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Judicial Review of Governmental Acts in Cameroon

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This thesis is concerned with the judicial review of governmental acts in Cameroon. It points out the nexus between the principle of judicial review propounded by Montesquieu and judicial review.

To Montesquieu effective judicial review is guaranteed provided there is the separation of powers between the executive, judiciary, and legislative or better still, that the judiciary is independent of the executives. Given this principle of separation of powers, this work ascertains if it is applicable in Cameroon. There are various types of judicial review to wit: concrete review, abstract review, and individual constitutional procedure are provided for in Cameroon’s Constitution and other national laws.

Judicial review is done in Cameroon by the Constitutional Council that is in cases of the constitutionality of laws and the Supreme Court in cases of acts of administrators and individual constitutional procedure.

A prominent problem that impedes judicial review in Cameroon is the absence of independence of Cameroon’s judiciary. The impact of this was the silence of the Constitutional Council on the amendment of the Constitution in 2006 and 2008. Another difficulty stems from the fact that individuals do not have access to the Constitutional Council. A timely recommendation has thus been proposed to remedy the problems raised in the work.



1.1 Background To The Study

An overwhelming majority of constitutions around the world recognize the power of courts to interpret constitutional provisions and to invalidate unconstitutional laws and other measures. As of 2011, more than seventy-two percent of the world’s constitutions gave courts the power to review the constitutionality of laws  Almost all constitutions in Africa establish procedures through which the constitutionality of laws and executive measures may be challenged, especially based on fundamental rights provisions.

Constitutional courts in some countries have jurisdiction to review governmental acts. There are two types of judicial review to wit; abstract judicial review and concrete judicial review. In some countries, laws may be challenged in the abstract outside the context of specific facts and parties or in the absence of harm from state action.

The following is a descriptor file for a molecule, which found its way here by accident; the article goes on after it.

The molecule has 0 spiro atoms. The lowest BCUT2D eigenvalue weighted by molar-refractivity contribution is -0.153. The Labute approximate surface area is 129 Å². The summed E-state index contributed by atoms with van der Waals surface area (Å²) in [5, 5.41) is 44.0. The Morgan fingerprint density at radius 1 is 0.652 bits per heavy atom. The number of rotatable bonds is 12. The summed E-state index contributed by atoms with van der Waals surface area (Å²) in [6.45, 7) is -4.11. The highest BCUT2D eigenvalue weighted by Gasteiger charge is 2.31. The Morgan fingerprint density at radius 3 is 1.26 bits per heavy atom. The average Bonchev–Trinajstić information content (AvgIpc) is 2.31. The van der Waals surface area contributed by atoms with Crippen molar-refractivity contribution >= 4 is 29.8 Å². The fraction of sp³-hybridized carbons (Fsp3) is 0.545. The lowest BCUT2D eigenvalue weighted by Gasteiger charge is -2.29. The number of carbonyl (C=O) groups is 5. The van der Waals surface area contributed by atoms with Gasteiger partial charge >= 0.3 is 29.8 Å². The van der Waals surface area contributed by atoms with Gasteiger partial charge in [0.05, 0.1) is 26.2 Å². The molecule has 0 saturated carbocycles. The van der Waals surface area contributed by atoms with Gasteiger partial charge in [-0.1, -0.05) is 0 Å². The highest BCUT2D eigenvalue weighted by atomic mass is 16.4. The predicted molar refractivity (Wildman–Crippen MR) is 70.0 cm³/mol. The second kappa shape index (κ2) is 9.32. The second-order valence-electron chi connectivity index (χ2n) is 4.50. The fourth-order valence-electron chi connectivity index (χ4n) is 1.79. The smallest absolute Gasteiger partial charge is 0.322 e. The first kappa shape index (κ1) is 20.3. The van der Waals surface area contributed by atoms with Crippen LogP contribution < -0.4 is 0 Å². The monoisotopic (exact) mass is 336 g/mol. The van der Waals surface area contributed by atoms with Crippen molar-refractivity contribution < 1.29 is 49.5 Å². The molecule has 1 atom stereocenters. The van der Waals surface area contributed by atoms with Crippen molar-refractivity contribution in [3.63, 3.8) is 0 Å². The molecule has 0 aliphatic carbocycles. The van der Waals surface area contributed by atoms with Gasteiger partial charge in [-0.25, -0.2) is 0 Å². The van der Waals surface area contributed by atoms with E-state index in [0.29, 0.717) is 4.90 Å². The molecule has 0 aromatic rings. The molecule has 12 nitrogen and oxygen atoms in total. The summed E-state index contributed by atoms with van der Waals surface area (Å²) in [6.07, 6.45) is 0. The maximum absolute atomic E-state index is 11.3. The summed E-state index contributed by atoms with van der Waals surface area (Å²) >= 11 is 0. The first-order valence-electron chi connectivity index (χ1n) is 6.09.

Two distinct legal systems, civil law, and common law have different views about judicial review. Common-law judges are seen as sources of law, capable of creating new legal principles, and also capable of rejecting legal principles that are no longer valid. In the civil-law tradition, judges are seen as those who apply the law, with no power to create (or destroy) legal principles. Judicial review is premised on the principle of separation of powers advocated by Montesquieu.

At the helm of the hierarchy of norms in Cameroon is the constitution. The power of the judiciary to review governmental acts is enshrined in the Cameroon constitution. Cameroon’s constitutional history has gone through three major phases of administration and at least through five profound political and constitutional changes.

The first phase runs from 1884-1914 when Germany was defeated and left Cameroon. The second phase was nuns from 1914-1960 when Britain and France Wiled Cameroon till independence. The third phase covers the period from independence till date.

The 20th May 1972 re-unification of the two Cameroons to form the Republic of Cameroon resulted in the adoption of the 1972 Constitution of the Republic of Cameroon. This constitution was promulgated in June 1972, which though amended several times, forms the base of the current Cameroon Constitution.

A further innovation of the Federal Constitution was the specific provisions for constitutional anal administrative review Jurisdiction in that respect was vested in the Federal Court of Justice. In administrative review, the Court had jurisdiction to entertain petitions for the annulment of ultra vires or unlawful acts and claims for damages resulting from acts performed by federal administrative authorities.

In Constitutional review, the Court’s jurisdiction was limited to providing an advisory opinion on the constitutionality of state and federal laws .The constitution failed to state how to proceed once an opinion was given and the fact that it only delivered an advisory opinion implied that the President was under no obligation to adhere to that opinion.

After the adoption of the Federal Constitution, there was an indication from the Ahidjo leadership of the intention to consider the creation of a unified party in Cameroon. That vision was subsequently strengthened by continuing political instability occasioned principally by the opposition UPC party attempting to challenge Ahidjo’s authoritarian regime. In May 1972, Ahidjo surprised the Federal Assembly with his intention to hold a popular referendum aimed at abolishing the Federation Following an overwhelming vote in favour of a unitary system, the Federation was abolished.

A unitary Constitution was thus adopted in June 1972. The Constitution endorsed the continuous application of the separate legislations in force in the former East and West Cameroon as long as they were not inconsistent with any provisions of the Constitution or any subsequent laws or regulatory processes. The Constitution further preserved the mechanism for the review of administrative acts and the constitutionality of laws with perhaps the main significant difference being that the institution now vested with jurisdiction was the Supreme Court which replaced the Federal Court of Justice.